Articles

Basic Estate Planning Documents

Basic Estate Planning Documents

Estate planning aims to achieve a number of objectives including, but not limited to, designation of guardians, incapacity planning, asset protection, asset distribution and wealth maximization. It may involve various legal and financial instruments as well as complex tax planning techniques and strategies. However, it all starts with the following basic estate planning documents: 1. Last Will and Testament Last will and testament, or simply the will, is a document which leaves the estate of the testator to named individuals and...

read more

Is a Joint Will a Good Idea?

Is a Joint Will a Good Idea?

A joint will is a will that two or more people make together, rather than each making their own will individually. In practice, a joint will is typically created and signed by a married couple in order to dispose of property that they own together. This may seem like a good idea: why write two wills when you can simply write one together? However, joint wills can raise potential complications. Couples often create joint wills to prevent each other from changing their mind after the first spouse dies. It is important to note that a joint will...

read more

How to Properly Revoke a Will in New York

How to Properly Revoke a Will in New York

There are various reasons why someone would want to revoke a will. Many, if not most, people make more than one will during their lifetime. Reasons for wanting to create a new will and revoke the old one can include divorce, remarriage, having children, acquiring or selling property, or just changing one’s mind. Also, sometimes the person who made the will (the Testator) may simply wish to revoke a prior will without making a new one. It is important to make sure that the will is, in fact, revoked. In New York, a will can only be revoked in...

read more

Requirements for Executing a Will in New York

Requirements for Executing a Will in New York

Executing a will is the act of signing a will and making it legally binding. New York law has strict requirements for executing a will. First, a person executing a will must be at least 18 years old. The legal term for the maker of the will is Testator, and in New York a will is formally called a “Last Will and Testament.” In order to properly sign the will, the Testator must sign “at the end thereof.” Any words that appear on the will following the signature are not given effect. In some instances, an entire will may be declared invalid if...

read more

What if Someone Dies without a Will?

What if Someone Dies without a Will?

A will leaves the estate to named persons and organizations. Through a will, the testator can make specific gifts, distribute percentages of the estate, and create trusts for management and future distribution of all or some of the assets of the estate. But what if a New Yorker dies without a will or a will is held to be invalid? Distribution of Assets If an individual dies without a will he or she is said to have “died intestate”. New York laws contain rules for distribution of property, both real and personal, in intestacy. In essence, New...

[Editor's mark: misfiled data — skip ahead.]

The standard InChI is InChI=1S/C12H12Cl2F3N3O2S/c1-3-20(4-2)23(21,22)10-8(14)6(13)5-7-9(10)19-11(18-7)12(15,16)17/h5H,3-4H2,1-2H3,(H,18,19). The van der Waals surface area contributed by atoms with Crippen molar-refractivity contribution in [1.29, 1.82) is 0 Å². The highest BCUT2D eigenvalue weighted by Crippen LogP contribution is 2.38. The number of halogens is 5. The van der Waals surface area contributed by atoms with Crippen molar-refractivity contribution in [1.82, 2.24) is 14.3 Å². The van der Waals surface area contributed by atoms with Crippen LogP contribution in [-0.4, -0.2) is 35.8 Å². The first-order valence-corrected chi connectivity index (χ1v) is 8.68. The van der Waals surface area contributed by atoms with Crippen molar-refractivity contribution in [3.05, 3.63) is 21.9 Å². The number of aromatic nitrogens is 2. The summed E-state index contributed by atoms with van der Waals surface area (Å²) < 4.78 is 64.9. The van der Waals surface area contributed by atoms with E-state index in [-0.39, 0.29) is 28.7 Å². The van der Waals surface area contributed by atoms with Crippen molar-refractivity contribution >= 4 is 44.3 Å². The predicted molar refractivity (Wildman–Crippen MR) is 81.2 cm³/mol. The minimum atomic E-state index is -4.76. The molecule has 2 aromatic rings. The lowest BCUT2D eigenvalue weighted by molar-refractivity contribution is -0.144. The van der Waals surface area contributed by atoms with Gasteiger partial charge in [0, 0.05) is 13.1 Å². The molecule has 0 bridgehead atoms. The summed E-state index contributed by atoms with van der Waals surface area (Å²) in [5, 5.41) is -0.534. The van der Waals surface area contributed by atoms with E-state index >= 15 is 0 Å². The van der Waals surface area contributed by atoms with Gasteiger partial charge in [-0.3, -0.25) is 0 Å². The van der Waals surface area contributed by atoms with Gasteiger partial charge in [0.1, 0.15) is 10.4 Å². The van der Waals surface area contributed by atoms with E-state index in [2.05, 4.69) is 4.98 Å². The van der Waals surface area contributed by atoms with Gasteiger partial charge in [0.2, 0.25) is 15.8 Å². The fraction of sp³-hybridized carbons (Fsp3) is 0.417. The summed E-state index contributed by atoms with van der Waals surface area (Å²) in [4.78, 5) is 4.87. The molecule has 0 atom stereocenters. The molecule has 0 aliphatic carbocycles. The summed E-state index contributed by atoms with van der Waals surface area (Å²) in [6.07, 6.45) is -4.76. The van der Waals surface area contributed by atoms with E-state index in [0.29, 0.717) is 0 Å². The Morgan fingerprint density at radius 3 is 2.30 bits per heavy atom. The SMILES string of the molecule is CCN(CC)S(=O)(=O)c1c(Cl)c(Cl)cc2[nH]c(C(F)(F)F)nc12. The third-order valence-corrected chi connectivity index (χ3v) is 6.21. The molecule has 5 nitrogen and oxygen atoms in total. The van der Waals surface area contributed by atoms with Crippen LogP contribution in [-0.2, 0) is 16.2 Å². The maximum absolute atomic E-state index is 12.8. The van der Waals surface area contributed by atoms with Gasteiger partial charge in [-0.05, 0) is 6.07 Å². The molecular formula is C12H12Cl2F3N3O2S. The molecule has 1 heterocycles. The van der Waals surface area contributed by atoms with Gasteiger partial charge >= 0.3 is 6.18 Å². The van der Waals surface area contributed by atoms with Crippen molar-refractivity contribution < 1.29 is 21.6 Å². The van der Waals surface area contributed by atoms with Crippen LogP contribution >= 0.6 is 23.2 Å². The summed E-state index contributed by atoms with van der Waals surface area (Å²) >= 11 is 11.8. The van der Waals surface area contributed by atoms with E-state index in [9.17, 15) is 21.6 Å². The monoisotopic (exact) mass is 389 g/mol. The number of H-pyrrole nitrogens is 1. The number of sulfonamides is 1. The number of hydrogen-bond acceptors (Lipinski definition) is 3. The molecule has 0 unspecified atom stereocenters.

read more

What to Discuss with a New York Estate Planning Attorney

What to Discuss with a New York Estate Planning Attorney

Estate planning can be overwhelming for many people, in part, because good estate planning involves planning not just for foreseeable circumstances, but for unforeseeable ones as well. Below are several different topics to consider discussing with your New York estate planning attorney. Last Will and Testament Results from a recent AARP survey indicate that 41% of baby boomers and 71% of people under the age of 34 do not have a will. Likewise, many people who do have a will do not keep it up-to-date. It is important to revisit a will after an...

read more

How Assets Pass to Heirs

How Assets Pass to Heirs

People often have misconceptions about how assets pass after death. Some even believe that if they do not transfer property they own to their children, it will go to the state. There are many instances where misinformed individuals engage in transactions that lead to unintended results and unnecessary tax liability. Understanding how assets pass after death is essential for putting together a sound estate plan. In doing so, it is particularly important to distinguish a probate asset from a non-probate asset, because that determines to whom...

read more

5 Reasons You Do Not Have an Estate Plan

5 Reasons You Do Not Have an Estate Plan

Most people realize that estate planning is important, but nevertheless procrastinate getting it done. Below are some of the most common excuses for delaying. 1. I am too young It is common for estate planning professionals to say that one is never too young to plan his or her estate. I, however, believe that age alone is an inappropriate indicator. It is a combination of someone’s stage in life and their personal beliefs that should be taken into account. A wealthy, elderly lady with no family may not care one bit about what happens to her...

read more

No-Contest Clauses in a New York Will

No-Contest Clauses in a New York Will

The purpose of a no-contest, or In-Terrorem, clause in a will is to deter a lawsuit challenging the will. If the person making a will sees potential red flags such as tensions between beneficiaries, he or she may want to include a no-contest clause to minimize the chance of future conflict. A no-contest clause provides that if a beneficiary challenges the terms of the will, he or she will lose their share of the estate. The possibility of losing their inheritance will make many beneficiaries think twice before challenging a will. Different...

read more